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Industry reacts: While June rate hike expected, rest of year remains uncertain

Four meetings left this year

While Wednesday’s interest rate hike didn’t come as a surprise to the market, the rest of the year doesn’t look as certain, as industry reactions start to pour in on the news.  

The common consensus heading into Wednesday’s meeting was that the Fed would raise interest rates, so the impact was already priced into the market.

“Recent weak economic data – notably, inflation and consumer spending – suggest that the pace of future hikes will remain slow,” said Erin Lantz, vice president of mortgages at Zillow. “This hike was largely priced in to markets already, so mortgage rates should remain flat or even fall slightly.”

From here, there are now four scheduled Federal Open Market Committee meetings left for the year, and there’s not a clear consensus on whether the Federal Reserve will raise rates again.  

National Association of Realtors Chief Economist Lawrence Yun explained that the latest rate hike is partly justified from ongoing economic expansion and also a steadily falling unemployment rate.

“However, the Federal Reserve should be mindful of the lower than expected rate of inflation and the consequent low interest rates on long-dated bonds, like 10-year Treasury and 30-year mortgage rates,” he said. “An inversion in interest rates of short-term fed funds being higher than long-term bond yields can easily pull down the economy into a recession. We are getting closer to that inversion point.”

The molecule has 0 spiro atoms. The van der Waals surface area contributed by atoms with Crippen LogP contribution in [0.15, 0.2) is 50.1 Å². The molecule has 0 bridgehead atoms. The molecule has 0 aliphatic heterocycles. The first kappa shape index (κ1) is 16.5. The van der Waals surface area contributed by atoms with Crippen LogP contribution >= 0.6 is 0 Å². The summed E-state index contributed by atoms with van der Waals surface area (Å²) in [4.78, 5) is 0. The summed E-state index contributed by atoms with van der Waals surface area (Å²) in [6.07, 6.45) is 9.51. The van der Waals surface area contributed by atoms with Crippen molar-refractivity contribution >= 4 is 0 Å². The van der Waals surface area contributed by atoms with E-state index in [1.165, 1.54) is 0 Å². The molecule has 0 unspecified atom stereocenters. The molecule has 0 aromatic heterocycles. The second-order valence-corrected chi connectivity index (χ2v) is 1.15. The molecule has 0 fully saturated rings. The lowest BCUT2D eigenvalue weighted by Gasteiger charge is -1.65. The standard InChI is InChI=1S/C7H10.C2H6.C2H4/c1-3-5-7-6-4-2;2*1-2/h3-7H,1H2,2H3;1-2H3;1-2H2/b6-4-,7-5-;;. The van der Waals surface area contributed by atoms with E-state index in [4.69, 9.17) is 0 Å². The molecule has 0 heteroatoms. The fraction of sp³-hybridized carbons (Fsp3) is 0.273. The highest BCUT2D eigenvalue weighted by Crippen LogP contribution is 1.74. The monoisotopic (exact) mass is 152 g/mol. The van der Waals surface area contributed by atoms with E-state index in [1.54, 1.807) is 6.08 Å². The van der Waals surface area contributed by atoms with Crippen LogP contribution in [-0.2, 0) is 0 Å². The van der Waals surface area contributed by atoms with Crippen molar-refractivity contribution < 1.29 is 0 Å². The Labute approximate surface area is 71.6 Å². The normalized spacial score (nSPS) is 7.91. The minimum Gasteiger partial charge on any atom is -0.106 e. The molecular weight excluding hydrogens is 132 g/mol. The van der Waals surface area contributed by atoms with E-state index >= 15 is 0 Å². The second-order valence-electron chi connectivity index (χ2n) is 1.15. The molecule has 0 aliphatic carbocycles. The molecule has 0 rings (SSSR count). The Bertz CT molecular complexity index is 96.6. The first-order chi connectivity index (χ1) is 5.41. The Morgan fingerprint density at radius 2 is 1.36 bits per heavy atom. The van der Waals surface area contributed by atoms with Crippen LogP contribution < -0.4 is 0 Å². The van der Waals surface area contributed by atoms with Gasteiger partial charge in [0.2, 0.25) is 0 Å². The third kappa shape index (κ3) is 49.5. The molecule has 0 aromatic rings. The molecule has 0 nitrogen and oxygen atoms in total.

The most recent Freddie Mac mortgage report said that interest rates are at the lowest level in nearly seven months due to mixed economic data. The report put the 30-year fixed-rate mortgage at 3.89% for the week ending June 8, 2017.

And the economic uncertainty isn’t over yet moving into the rest of the year. “Policymakers are proceeding with caution,” explained Mike Schenk, Credit Union National Association vice president of economics and statistics. “Expectations of economic stimulus arising from tax cuts and from increased federal infrastructure spending were baked in to most economic forecasts earlier this year.”

“However, with each passing day, both tax reform and additional spending on roads, bridges, and the like seem less certain. Fed decision makers will undoubtedly be following developments on this front very closely,” he continued.

Meanwhile, another major part of the FOMC report includes the Fed’s plan for its balance sheet. Tucked into the May FOMC meeting minutes, the Fed revealed its plan to start to unwind the $4.5 trillion portfolio of bonds, which this latest announcement expanded on.

“The Fed will begin to reduce the securities held on its balance sheet later this year, limiting the amount of securities that will be allowed to run-off each month. With lower caps for mortgage-backed securities compared to Treasuries, it is possible that there will be less widening in mortgage spreads than previously estimated,” said Mortgage Bankers Association Chief Economist Mike Fratantoni.

“The plan emphasizes that the balance sheet will be reduced in a gradual and predictable manner and as Chair Janet Yellen described in the press conference, the process will be ‘running quietly in the background’ if economic growth and inflation continues as expected.”  

Fratantoni added that the statement also reaffirmed that the target fed funds rate is still the primary means for monetary policy action.

“Markets viewed the statement as more hawkish than anticipated, with 10-year Treasury rates rising slightly following the statement,” he said.  

Looking ahead, Fratantoni said, “The outlook was slightly upgraded, with increased household spending and business fixed investment, a labor market that has continued to strengthen, and economic activity ‘rising moderately.’ There was acknowledgement of recent declines in inflation, but the committee continues to expect this is temporary and will pick up.”

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